In the reference case, wind and solar would be the main sources of electricity. France would need nearly 96 GW of wind power onshore along with 10 GW offshore. A total of around 63 GW of solar would be installed as well, around 2/5 of which would be on roofs, with the other 3/5 on the ground. Social considerations (public resistance) may result in a lower share of ground-mounted PV, for instance, which is also modeled. The 96 GW of onshore wind is also assumed to require the construction of 50,000 turbines, compared to 4,000 today, a situation that could also lead to public resistance. However, those numbers produce an average turbine size of just under 2 MW, which is already modest; the average turbine size installed in Germany last year was 2.6 MW. As turbines become more powerful, fewer will be needed to produce the same installed capacity. Note that public concern about grid upgrades is not expected to be an obstacle.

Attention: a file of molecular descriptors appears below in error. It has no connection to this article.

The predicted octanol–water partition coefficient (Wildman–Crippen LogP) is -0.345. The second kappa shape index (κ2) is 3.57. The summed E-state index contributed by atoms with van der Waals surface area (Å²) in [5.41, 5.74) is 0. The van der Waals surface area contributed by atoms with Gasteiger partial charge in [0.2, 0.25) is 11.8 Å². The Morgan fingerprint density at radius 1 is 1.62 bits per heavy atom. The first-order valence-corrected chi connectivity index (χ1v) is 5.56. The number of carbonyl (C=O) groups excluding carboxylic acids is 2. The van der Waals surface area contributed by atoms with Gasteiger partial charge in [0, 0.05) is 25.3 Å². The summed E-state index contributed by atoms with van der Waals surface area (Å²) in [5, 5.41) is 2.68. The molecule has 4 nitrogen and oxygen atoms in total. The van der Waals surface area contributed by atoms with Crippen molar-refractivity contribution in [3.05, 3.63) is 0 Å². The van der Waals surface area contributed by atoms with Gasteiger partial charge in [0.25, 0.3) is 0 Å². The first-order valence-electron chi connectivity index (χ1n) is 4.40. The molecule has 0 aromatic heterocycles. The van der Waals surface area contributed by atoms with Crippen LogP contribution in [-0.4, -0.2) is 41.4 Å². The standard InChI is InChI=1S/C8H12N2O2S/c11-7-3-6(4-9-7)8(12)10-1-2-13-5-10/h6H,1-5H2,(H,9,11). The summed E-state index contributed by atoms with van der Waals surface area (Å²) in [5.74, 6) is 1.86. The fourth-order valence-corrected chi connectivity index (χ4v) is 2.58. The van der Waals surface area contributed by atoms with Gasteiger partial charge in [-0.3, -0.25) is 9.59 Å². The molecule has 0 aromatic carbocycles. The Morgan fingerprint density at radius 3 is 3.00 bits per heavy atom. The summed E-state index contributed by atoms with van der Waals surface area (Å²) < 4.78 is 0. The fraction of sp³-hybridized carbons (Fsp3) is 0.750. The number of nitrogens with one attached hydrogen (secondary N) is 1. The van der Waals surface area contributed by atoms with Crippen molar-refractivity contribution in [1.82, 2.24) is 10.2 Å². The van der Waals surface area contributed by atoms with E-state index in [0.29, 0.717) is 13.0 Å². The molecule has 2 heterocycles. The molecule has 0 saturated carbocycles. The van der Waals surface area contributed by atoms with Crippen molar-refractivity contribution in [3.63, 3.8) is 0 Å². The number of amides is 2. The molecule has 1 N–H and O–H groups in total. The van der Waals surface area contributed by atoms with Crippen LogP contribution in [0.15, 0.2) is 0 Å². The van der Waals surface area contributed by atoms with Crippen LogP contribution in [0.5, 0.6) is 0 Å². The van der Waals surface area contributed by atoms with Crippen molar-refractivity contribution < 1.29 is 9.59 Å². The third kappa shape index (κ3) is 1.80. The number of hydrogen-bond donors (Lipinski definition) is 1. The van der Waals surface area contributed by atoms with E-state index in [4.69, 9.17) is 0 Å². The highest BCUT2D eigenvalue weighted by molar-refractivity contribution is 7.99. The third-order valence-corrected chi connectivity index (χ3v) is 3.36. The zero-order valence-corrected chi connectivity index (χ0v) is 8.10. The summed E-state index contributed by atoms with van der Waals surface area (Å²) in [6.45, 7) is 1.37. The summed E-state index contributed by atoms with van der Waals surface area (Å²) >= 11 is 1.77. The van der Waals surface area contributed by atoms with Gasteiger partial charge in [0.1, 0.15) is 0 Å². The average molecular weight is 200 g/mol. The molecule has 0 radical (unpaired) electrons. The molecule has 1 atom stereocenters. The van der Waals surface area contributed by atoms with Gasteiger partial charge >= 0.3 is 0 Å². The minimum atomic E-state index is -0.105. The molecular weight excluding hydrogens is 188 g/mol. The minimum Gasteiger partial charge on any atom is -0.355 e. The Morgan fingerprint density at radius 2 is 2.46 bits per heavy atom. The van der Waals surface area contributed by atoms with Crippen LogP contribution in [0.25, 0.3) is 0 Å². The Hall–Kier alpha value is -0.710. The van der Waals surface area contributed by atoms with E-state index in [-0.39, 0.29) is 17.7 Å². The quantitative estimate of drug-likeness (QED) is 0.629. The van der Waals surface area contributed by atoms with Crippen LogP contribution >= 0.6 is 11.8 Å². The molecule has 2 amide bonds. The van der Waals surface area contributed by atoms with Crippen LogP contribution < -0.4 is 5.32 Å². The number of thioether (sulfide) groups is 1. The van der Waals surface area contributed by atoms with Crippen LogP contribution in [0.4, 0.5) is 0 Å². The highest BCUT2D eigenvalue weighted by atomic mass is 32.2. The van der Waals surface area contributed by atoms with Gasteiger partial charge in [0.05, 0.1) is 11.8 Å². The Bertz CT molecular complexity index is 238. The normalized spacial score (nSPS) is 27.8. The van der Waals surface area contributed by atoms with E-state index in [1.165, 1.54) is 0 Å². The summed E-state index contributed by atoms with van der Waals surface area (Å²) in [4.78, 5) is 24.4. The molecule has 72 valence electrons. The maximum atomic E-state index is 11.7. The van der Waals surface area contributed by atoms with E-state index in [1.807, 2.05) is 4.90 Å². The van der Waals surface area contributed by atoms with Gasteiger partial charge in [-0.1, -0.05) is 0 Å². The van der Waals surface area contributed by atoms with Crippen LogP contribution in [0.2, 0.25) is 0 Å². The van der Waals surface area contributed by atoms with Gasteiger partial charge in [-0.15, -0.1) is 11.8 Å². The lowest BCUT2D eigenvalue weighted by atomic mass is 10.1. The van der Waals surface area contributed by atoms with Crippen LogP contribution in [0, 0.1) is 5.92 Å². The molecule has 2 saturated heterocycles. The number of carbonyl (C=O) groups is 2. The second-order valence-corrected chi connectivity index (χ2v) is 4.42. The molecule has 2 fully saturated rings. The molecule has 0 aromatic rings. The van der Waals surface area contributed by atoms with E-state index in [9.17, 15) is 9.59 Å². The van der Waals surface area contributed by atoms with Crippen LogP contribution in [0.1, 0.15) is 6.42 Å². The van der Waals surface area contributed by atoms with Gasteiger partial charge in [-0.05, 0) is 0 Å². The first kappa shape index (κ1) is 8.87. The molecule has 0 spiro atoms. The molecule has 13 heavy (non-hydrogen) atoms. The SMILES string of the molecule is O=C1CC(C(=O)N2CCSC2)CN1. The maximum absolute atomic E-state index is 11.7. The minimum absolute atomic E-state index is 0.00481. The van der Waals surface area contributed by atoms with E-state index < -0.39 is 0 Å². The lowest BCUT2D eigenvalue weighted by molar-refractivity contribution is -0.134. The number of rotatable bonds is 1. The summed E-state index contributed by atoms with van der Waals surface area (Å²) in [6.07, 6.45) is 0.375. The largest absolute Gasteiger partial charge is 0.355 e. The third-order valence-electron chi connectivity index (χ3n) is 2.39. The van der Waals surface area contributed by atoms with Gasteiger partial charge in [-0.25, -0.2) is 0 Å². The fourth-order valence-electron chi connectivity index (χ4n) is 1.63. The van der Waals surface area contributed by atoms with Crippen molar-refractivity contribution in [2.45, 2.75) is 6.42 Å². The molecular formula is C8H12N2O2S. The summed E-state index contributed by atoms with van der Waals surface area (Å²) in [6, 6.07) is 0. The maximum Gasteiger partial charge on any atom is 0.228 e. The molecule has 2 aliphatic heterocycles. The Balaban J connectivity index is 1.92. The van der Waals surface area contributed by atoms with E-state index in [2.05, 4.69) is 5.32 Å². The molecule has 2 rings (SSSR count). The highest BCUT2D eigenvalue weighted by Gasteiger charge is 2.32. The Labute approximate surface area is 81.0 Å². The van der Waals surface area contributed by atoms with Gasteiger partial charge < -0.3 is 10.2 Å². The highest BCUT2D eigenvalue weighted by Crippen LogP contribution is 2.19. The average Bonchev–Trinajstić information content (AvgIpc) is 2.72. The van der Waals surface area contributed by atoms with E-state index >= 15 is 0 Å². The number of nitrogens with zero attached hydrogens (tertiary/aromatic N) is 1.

http://energytransition.de/2015/04/suppressed-french-report-says-100-renewables-is-possible/

  • They have to take into account the clean up costs of a nuclear accident
    http://strom-report.de/#nuclear
    An accident similar to the one at Japan’s Fukushima reactor would cost France about 430 billion euros ($580 billion), or 20 percent of its economic output, French nuclear safety institute IRSN said in a study on the possible financial impact of a nuclear crisis Reuters reported.

    • Alastair Leith